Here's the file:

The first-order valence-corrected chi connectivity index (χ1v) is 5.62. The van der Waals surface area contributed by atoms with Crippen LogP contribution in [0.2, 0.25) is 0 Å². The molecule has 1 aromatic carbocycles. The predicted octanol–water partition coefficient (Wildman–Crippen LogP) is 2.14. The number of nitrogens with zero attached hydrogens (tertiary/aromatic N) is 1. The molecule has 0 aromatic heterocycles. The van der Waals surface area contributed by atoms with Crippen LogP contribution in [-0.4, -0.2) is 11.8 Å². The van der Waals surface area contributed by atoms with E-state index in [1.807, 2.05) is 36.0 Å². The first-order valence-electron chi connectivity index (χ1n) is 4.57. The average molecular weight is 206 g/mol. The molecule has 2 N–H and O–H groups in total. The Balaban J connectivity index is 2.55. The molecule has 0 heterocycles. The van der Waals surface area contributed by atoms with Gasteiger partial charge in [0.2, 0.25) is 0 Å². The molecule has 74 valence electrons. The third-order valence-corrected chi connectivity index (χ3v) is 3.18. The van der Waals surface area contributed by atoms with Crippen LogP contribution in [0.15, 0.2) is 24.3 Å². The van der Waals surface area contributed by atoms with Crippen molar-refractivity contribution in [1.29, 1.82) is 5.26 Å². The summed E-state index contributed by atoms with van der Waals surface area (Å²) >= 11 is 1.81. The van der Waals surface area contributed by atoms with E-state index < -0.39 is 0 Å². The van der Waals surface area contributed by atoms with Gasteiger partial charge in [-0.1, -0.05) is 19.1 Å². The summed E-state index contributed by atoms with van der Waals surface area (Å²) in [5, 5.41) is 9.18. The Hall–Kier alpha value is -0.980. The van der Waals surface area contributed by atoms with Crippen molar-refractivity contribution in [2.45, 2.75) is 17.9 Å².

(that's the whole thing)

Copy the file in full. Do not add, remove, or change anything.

The first-order valence-corrected chi connectivity index (χ1v) is 5.62. The van der Waals surface area contributed by atoms with Crippen LogP contribution in [0.2, 0.25) is 0 Å². The molecule has 1 aromatic carbocycles. The predicted octanol–water partition coefficient (Wildman–Crippen LogP) is 2.14. The number of nitrogens with zero attached hydrogens (tertiary/aromatic N) is 1. The molecule has 0 aromatic heterocycles. The van der Waals surface area contributed by atoms with Crippen LogP contribution in [-0.4, -0.2) is 11.8 Å². The van der Waals surface area contributed by atoms with E-state index in [1.807, 2.05) is 36.0 Å². The first-order valence-electron chi connectivity index (χ1n) is 4.57. The average molecular weight is 206 g/mol. The molecule has 2 N–H and O–H groups in total. The Balaban J connectivity index is 2.55. The molecule has 0 heterocycles. The van der Waals surface area contributed by atoms with Gasteiger partial charge in [0.2, 0.25) is 0 Å². The molecule has 74 valence electrons. The third-order valence-corrected chi connectivity index (χ3v) is 3.18. The van der Waals surface area contributed by atoms with Crippen LogP contribution in [0.15, 0.2) is 24.3 Å². The van der Waals surface area contributed by atoms with Crippen molar-refractivity contribution in [1.29, 1.82) is 5.26 Å². The summed E-state index contributed by atoms with van der Waals surface area (Å²) >= 11 is 1.81. The van der Waals surface area contributed by atoms with E-state index < -0.39 is 0 Å². The van der Waals surface area contributed by atoms with Gasteiger partial charge in [-0.1, -0.05) is 19.1 Å². The summed E-state index contributed by atoms with van der Waals surface area (Å²) in [5, 5.41) is 9.18. The Hall–Kier alpha value is -0.980. The van der Waals surface area contributed by atoms with Crippen molar-refractivity contribution in [2.45, 2.75) is 17.9 Å².